"Handing over their bases or demolishing them if necessary, American forces will have to fall back on Baghdad. From Baghdad they will have to make their way to the southern port city of Basra, and from there back to Kuwait, where the whole misguided adventure began. When Prime Minister Ehud Barak pulled Israel out of Lebanon in 2000, the military was able to carry out the operation in a single night without incurring any casualties. That, however, is not how things will happen in Iraq.

"Not only are American forces perhaps 30 times larger, but so is the country they have to traverse. A withdrawal probably will require several months and incur a sizable number of casualties. As the pullout proceeds, Iraq almost certainly will sink into an all-out civil war from which it will take the country a long time to emerge — if, indeed, it can do so at all. All this is inevitable and will take place whether George W. Bush, Dick Cheney, Donald Rumsfeld and Condoleezza Rice like it or not."

Add Joe Lieberman to that list, too.

There are those who will say that whatever one's position about the Iraq war, that this is not a time for recriminations and blame, that we must come together for the greater good and not rake over the past; that once the U.S. is largely out of Iraq, bloodied and humbled, it will be a time for healing, reflection, and comity.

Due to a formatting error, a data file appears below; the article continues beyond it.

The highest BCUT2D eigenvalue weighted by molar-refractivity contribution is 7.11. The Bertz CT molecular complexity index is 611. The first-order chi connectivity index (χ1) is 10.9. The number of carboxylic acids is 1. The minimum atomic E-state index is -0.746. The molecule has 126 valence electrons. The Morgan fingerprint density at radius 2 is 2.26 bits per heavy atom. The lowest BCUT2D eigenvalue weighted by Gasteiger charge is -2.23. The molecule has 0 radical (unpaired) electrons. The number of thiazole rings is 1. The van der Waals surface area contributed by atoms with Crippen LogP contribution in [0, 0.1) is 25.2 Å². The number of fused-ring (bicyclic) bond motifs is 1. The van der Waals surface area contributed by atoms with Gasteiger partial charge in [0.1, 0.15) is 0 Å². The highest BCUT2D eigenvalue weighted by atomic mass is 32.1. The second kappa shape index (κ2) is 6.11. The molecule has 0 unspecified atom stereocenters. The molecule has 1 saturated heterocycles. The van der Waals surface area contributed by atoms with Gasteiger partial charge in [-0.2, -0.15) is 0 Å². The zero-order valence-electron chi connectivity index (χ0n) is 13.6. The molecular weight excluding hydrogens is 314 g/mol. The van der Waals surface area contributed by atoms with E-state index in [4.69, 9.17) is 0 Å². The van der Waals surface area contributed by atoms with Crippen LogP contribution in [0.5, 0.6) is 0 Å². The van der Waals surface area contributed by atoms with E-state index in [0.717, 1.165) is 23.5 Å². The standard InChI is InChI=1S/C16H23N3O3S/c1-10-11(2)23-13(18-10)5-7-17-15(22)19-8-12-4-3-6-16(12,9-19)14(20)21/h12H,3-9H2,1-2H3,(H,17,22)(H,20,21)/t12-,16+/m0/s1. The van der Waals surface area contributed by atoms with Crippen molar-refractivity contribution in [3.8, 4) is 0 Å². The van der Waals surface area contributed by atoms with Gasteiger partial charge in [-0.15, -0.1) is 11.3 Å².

Martin van Creveld is having none of that frilly talk.

"For misleading the American people, and launching the most foolish war since Emperor Augustus in 9 B.C sent his legions into Germany and lost them, Bush deserves to be impeached and, once he has been removed from office, put on trial along with the rest of the president's men. If convicted, they'll have plenty of time to mull over their sins."

Nuremberg II, anyone?

JW also says

The mood is even more saturnine at Lucianne.com, where they're usually popping the martini olives, taking delight in Karl Rove's thumbing his nose at the camera, Mark Steyn's latest batch of liberal-bashing, or Charles Krauthammer's most recent foray into moral philosophy. But the steady drip of Bush's poll numbers have raindropping on their heads, and today they called a prayer meeting. Under of photograph a head-bowed Bush is the solemn plea,

"No matter what party you support, this man is our President
right now and needs our help in prayers.
This country belongs to all of us. In God We Trust"

It is truly a sad day when Lucianne Goldberg has to host a pity party for the president she that and her Orc readers have been worshiping as the flyboy savior for five years. If I believed in the power of prayer, I would pray for Bush to fire Rove and Rumsfeld, shutter Guantanamo, and stop acting as if global warming was a fiction, but I have no reason to believe Bush would heed the prayers of average citizens any more than he pays attention to anyone who dares bring him news that threatens to puncture his faith-based bubble. Prayers are wasted on a spoiled prince who believes he has a special pipeline to God. To Bush, prayers are just another form of flattery, part of his entitlement.